Apple has said the next version of its mobile operating system, iOS 6, is coming this fall, but it has been mum about its next-generation iPhone.
Technology media have been whipped into a frenzy speculating about what new and exciting features the iPhone 5 will carry when it is rolled out in September or October.
Here are a handful of the most credible unconfirmed reports going.
The deal's not done yet, but Apple just announced it will buy AuthenTec, a mobile and network security provider that specializes in security techniques that could help make the iPhone more secure, such as content security and fingerprint recognition -- a feature the security company sells to several computer makers and recently agreed to provide to Apple's bitter smartphone rival, Samsung.
As PCWorld's Ian Paul pointed out when the acquisition plans were announced, Samsung recently signed up to use AuthenTec's QuickSec virtual private network client on its Galaxy devices. If Apple does indeed complete its $356 million acquisition of AuthenTec, Samsung will have to shop around for a new VPN provider for its enterprise-ready products.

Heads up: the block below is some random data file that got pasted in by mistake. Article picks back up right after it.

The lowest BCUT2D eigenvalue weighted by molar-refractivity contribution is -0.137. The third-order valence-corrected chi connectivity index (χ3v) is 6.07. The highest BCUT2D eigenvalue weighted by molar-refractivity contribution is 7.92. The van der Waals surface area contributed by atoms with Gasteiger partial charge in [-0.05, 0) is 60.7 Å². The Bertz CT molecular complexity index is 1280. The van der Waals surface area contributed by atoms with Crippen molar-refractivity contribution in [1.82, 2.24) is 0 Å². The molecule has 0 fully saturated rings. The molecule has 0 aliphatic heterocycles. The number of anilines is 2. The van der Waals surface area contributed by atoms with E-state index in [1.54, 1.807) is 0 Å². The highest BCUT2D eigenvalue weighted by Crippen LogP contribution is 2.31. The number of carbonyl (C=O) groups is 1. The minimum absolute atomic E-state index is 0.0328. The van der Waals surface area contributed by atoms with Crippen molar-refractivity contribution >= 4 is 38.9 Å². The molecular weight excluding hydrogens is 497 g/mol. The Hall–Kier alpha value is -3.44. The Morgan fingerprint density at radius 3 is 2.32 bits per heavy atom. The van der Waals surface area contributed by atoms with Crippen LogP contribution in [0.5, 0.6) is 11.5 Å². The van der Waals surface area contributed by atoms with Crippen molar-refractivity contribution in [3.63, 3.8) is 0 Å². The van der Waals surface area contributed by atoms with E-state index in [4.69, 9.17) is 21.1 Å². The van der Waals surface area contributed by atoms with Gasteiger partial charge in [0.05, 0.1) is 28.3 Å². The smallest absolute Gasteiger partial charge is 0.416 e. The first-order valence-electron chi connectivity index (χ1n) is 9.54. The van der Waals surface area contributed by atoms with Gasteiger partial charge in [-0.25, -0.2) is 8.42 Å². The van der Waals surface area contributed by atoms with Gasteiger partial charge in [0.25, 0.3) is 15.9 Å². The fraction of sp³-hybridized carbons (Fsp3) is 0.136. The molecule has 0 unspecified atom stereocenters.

With iOS 6 comes a new feature called Passbook, which initially will be used to store travel passes, coupons, and loyalty cards. But some tech watchers think the new feature indicates the next iPhone will include an exclusive payment program based on near-field communication (NFC) built into Passbook.
AuthenTec's technology could help Apple padlock any NFC feature it implements. It would also make the iPhone more appealing to security-wary IT managers at large companies, many of which may be looking for an alternative to Research In Motion's BlackBerry devices, which face an uncertain future in spite of being a traditional favorite in the enterprise.
19-pin Dock Connector
Another unconfirmed story, from Reuters, recently claimed that the next iPhone will use a smaller 19-pin dock connector as opposed to the 30-pin connector in all current iOS devices. The smaller connector will make room for a headphone jack on the bottom of the iPhone, Reuters' two "sources familiar with the matter" said. The report follows a similar story that came out earlier this year from iMore, which said Apple was working on a "micro dock" for future devices.
PCWorld's Jared Newman points out that if Apple ditches the 30-pin dock connector, it will be both a blessing and a burden for accessory makers and consumers. Companies that make speakers, chargers, and other accessories will be able to sell fresh products, but they'll also need to support 30-pin accessories for older iPhone models for years.
And if you own iPhone accessories now, you may have to get an adapter for them, assuming Apple releases one. That would mean buying one for every accessory you own, or carrying an adapter around -- a dilemma that would point to the beauty of cordless accessories.
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